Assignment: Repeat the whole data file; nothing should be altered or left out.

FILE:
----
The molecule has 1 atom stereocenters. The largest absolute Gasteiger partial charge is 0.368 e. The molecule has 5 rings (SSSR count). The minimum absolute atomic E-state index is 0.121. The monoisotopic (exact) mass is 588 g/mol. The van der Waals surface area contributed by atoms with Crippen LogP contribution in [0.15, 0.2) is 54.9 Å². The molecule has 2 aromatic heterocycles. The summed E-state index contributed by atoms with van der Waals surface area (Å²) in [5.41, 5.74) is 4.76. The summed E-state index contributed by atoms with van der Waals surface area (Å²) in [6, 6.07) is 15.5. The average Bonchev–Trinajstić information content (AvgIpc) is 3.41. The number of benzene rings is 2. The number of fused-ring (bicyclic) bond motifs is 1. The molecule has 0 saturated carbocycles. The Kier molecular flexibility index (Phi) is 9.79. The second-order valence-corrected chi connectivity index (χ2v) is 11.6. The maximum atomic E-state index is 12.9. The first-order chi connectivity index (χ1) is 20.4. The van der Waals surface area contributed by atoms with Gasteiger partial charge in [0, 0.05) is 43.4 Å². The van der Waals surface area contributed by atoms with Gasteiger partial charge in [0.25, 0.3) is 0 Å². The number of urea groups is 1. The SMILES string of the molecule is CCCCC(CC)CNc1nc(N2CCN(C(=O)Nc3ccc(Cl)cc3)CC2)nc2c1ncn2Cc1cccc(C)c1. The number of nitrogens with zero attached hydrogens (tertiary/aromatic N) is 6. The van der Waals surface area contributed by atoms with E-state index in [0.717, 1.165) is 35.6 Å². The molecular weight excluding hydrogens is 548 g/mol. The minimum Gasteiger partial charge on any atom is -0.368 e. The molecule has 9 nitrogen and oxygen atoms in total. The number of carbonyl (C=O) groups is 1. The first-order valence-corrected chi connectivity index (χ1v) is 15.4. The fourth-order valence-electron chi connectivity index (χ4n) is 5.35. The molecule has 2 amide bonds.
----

The molecule has 1 atom stereocenters. The largest absolute Gasteiger partial charge is 0.368 e. The molecule has 5 rings (SSSR count). The minimum absolute atomic E-state index is 0.121. The monoisotopic (exact) mass is 588 g/mol. The van der Waals surface area contributed by atoms with Crippen LogP contribution in [0.15, 0.2) is 54.9 Å². The molecule has 2 aromatic heterocycles. The summed E-state index contributed by atoms with van der Waals surface area (Å²) in [5.41, 5.74) is 4.76. The summed E-state index contributed by atoms with van der Waals surface area (Å²) in [6, 6.07) is 15.5. The average Bonchev–Trinajstić information content (AvgIpc) is 3.41. The number of benzene rings is 2. The number of fused-ring (bicyclic) bond motifs is 1. The molecule has 0 saturated carbocycles. The Kier molecular flexibility index (Phi) is 9.79. The second-order valence-corrected chi connectivity index (χ2v) is 11.6. The maximum atomic E-state index is 12.9. The first-order chi connectivity index (χ1) is 20.4. The van der Waals surface area contributed by atoms with Gasteiger partial charge in [0, 0.05) is 43.4 Å². The van der Waals surface area contributed by atoms with Gasteiger partial charge in [0.25, 0.3) is 0 Å². The number of urea groups is 1. The SMILES string of the molecule is CCCCC(CC)CNc1nc(N2CCN(C(=O)Nc3ccc(Cl)cc3)CC2)nc2c1ncn2Cc1cccc(C)c1. The number of nitrogens with zero attached hydrogens (tertiary/aromatic N) is 6. The van der Waals surface area contributed by atoms with E-state index in [0.717, 1.165) is 35.6 Å². The molecular weight excluding hydrogens is 548 g/mol. The minimum Gasteiger partial charge on any atom is -0.368 e. The molecule has 9 nitrogen and oxygen atoms in total. The number of carbonyl (C=O) groups is 1. The first-order valence-corrected chi connectivity index (χ1v) is 15.4. The fourth-order valence-electron chi connectivity index (χ4n) is 5.35. The molecule has 2 amide bonds.